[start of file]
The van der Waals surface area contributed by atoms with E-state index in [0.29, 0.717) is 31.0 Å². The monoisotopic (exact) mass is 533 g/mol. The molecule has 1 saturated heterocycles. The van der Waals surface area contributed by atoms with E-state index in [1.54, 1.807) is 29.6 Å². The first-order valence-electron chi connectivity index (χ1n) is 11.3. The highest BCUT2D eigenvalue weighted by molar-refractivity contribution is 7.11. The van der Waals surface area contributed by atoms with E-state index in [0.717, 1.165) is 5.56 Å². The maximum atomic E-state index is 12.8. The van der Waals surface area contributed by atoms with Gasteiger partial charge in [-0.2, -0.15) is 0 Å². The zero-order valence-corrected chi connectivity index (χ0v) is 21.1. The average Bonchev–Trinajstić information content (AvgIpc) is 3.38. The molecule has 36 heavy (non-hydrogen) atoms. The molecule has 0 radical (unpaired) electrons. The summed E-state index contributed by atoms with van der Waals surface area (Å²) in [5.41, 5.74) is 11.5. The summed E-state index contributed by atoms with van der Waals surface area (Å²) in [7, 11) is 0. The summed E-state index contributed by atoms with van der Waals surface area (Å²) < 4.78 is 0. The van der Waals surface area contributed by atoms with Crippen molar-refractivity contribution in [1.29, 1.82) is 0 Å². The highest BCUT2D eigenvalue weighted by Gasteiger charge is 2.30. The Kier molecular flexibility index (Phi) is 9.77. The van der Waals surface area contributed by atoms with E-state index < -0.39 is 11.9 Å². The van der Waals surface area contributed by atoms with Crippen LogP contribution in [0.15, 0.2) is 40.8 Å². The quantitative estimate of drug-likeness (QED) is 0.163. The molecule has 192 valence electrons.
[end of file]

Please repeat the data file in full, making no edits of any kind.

The van der Waals surface area contributed by atoms with E-state index in [0.29, 0.717) is 31.0 Å². The monoisotopic (exact) mass is 533 g/mol. The molecule has 1 saturated heterocycles. The van der Waals surface area contributed by atoms with E-state index in [1.54, 1.807) is 29.6 Å². The first-order valence-electron chi connectivity index (χ1n) is 11.3. The highest BCUT2D eigenvalue weighted by molar-refractivity contribution is 7.11. The van der Waals surface area contributed by atoms with E-state index in [0.717, 1.165) is 5.56 Å². The maximum atomic E-state index is 12.8. The van der Waals surface area contributed by atoms with Gasteiger partial charge in [-0.2, -0.15) is 0 Å². The zero-order valence-corrected chi connectivity index (χ0v) is 21.1. The average Bonchev–Trinajstić information content (AvgIpc) is 3.38. The molecule has 36 heavy (non-hydrogen) atoms. The molecule has 0 radical (unpaired) electrons. The summed E-state index contributed by atoms with van der Waals surface area (Å²) in [5.41, 5.74) is 11.5. The summed E-state index contributed by atoms with van der Waals surface area (Å²) in [7, 11) is 0. The summed E-state index contributed by atoms with van der Waals surface area (Å²) < 4.78 is 0. The van der Waals surface area contributed by atoms with Crippen molar-refractivity contribution in [1.29, 1.82) is 0 Å². The highest BCUT2D eigenvalue weighted by Gasteiger charge is 2.30. The Kier molecular flexibility index (Phi) is 9.77. The van der Waals surface area contributed by atoms with E-state index < -0.39 is 11.9 Å². The van der Waals surface area contributed by atoms with Crippen LogP contribution in [0.15, 0.2) is 40.8 Å². The quantitative estimate of drug-likeness (QED) is 0.163. The molecule has 192 valence electrons.